Lessons from Luftwaffe's Rise and Fall

SHORTLY AFTER the conclusion of World War I, German military leaders made a decision to base their military strategy on a brief, highly mobile, fast-paced, theater-level offensive. The Luftwaffe was built around this concept of operations. We can mea­ sure its effectiveness in how well it performed its most important task: the gaining of air superiority.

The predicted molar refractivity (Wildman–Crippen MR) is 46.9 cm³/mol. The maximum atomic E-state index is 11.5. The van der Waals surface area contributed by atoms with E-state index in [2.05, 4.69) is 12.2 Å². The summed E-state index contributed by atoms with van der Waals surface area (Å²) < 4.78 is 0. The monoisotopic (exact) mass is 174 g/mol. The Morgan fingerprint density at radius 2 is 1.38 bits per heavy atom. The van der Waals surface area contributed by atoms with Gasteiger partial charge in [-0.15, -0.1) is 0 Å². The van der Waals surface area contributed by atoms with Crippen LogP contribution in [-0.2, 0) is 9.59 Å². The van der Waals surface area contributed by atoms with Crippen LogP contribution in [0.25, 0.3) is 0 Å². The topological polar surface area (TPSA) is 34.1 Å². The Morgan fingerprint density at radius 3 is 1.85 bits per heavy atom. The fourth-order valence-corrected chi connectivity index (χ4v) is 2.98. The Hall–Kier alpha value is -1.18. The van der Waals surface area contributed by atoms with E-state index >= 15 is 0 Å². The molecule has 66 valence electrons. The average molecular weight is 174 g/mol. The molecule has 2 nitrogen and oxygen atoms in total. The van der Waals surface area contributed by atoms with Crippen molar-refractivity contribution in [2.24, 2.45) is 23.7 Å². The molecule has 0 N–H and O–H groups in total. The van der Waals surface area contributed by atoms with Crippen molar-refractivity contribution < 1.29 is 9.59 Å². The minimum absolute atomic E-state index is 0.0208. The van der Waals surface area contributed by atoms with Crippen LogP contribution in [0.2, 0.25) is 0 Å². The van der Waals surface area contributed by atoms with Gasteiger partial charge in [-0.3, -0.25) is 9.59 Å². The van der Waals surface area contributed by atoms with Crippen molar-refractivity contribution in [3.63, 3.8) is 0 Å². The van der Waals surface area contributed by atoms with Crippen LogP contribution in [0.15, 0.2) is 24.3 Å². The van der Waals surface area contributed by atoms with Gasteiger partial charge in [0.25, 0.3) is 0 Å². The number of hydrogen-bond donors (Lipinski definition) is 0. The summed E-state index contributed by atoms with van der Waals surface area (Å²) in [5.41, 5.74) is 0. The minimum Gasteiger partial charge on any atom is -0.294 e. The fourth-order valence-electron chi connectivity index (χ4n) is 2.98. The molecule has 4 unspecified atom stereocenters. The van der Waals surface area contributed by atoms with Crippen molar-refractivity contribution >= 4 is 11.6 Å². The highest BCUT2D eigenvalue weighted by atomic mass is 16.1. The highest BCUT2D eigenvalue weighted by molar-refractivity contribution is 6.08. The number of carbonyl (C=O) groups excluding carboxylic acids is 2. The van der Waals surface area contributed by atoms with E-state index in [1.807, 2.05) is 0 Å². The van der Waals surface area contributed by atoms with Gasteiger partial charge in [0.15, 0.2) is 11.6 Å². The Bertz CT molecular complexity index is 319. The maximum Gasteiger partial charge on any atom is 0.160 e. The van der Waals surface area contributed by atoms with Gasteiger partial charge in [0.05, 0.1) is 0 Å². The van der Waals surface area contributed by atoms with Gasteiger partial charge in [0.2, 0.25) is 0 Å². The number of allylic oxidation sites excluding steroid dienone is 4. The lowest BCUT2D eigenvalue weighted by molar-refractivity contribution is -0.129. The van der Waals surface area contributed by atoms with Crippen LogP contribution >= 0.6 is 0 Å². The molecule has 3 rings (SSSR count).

The Luftwaffe was organized, equipped, and successfully employed to gain air superiority in short-offensive cam­ paigns over continental Europe. This impressive of­ fensive air strategy featured all-out independent op­ erations against opposing air forces as the means to achieve air superiority. Many air forces have since attempted to emulate the Luftwaffe's early victories: impressive successes include Israel's defeat of the Egyptian air force in 1967 and the coalition's defeat of the Iraqi air force in 1991. German success, however, was context-dependent. The Luftwaffe was prepared to win air superiority within the framework of a short-offensive war. The air war over Europe became a protracted struggle on all fronts, and the Luftwaffe was forced onto the strategic defensive. Despite dra­ matic German adjustments, the Luftwaffe ultimately failed in its quest for air superiority. This failure may serve as a distant warning; the Germans devised a bril­ liant strategy that was forced into a context in which it could not succeed. Luftwaffe leaders sou

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